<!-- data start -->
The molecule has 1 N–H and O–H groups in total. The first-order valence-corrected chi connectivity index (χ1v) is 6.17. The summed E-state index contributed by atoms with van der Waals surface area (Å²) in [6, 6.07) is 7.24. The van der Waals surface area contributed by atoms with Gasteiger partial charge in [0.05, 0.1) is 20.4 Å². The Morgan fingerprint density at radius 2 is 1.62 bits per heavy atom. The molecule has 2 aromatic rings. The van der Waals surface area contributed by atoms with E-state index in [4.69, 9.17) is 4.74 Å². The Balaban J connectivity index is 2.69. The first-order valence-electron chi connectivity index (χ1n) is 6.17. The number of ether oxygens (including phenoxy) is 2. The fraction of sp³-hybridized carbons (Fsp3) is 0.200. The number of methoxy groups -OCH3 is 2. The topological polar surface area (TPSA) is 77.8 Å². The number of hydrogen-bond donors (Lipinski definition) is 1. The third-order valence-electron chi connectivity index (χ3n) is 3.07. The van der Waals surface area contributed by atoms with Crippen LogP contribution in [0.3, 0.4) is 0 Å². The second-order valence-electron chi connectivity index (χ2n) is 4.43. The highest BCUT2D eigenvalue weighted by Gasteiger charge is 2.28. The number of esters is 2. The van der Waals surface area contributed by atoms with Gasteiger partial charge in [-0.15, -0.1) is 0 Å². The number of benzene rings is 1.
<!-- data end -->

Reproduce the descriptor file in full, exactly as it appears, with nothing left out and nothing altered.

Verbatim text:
The molecule has 1 N–H and O–H groups in total. The first-order valence-corrected chi connectivity index (χ1v) is 6.17. The summed E-state index contributed by atoms with van der Waals surface area (Å²) in [6, 6.07) is 7.24. The van der Waals surface area contributed by atoms with Gasteiger partial charge in [0.05, 0.1) is 20.4 Å². The Morgan fingerprint density at radius 2 is 1.62 bits per heavy atom. The molecule has 2 aromatic rings. The van der Waals surface area contributed by atoms with E-state index in [4.69, 9.17) is 4.74 Å². The Balaban J connectivity index is 2.69. The first-order valence-electron chi connectivity index (χ1n) is 6.17. The number of ether oxygens (including phenoxy) is 2. The fraction of sp³-hybridized carbons (Fsp3) is 0.200. The number of methoxy groups -OCH3 is 2. The topological polar surface area (TPSA) is 77.8 Å². The number of hydrogen-bond donors (Lipinski definition) is 1. The third-order valence-electron chi connectivity index (χ3n) is 3.07. The van der Waals surface area contributed by atoms with Crippen LogP contribution in [0.3, 0.4) is 0 Å². The second-order valence-electron chi connectivity index (χ2n) is 4.43. The highest BCUT2D eigenvalue weighted by Gasteiger charge is 2.28. The number of esters is 2. The van der Waals surface area contributed by atoms with Gasteiger partial charge in [-0.15, -0.1) is 0 Å². The number of benzene rings is 1.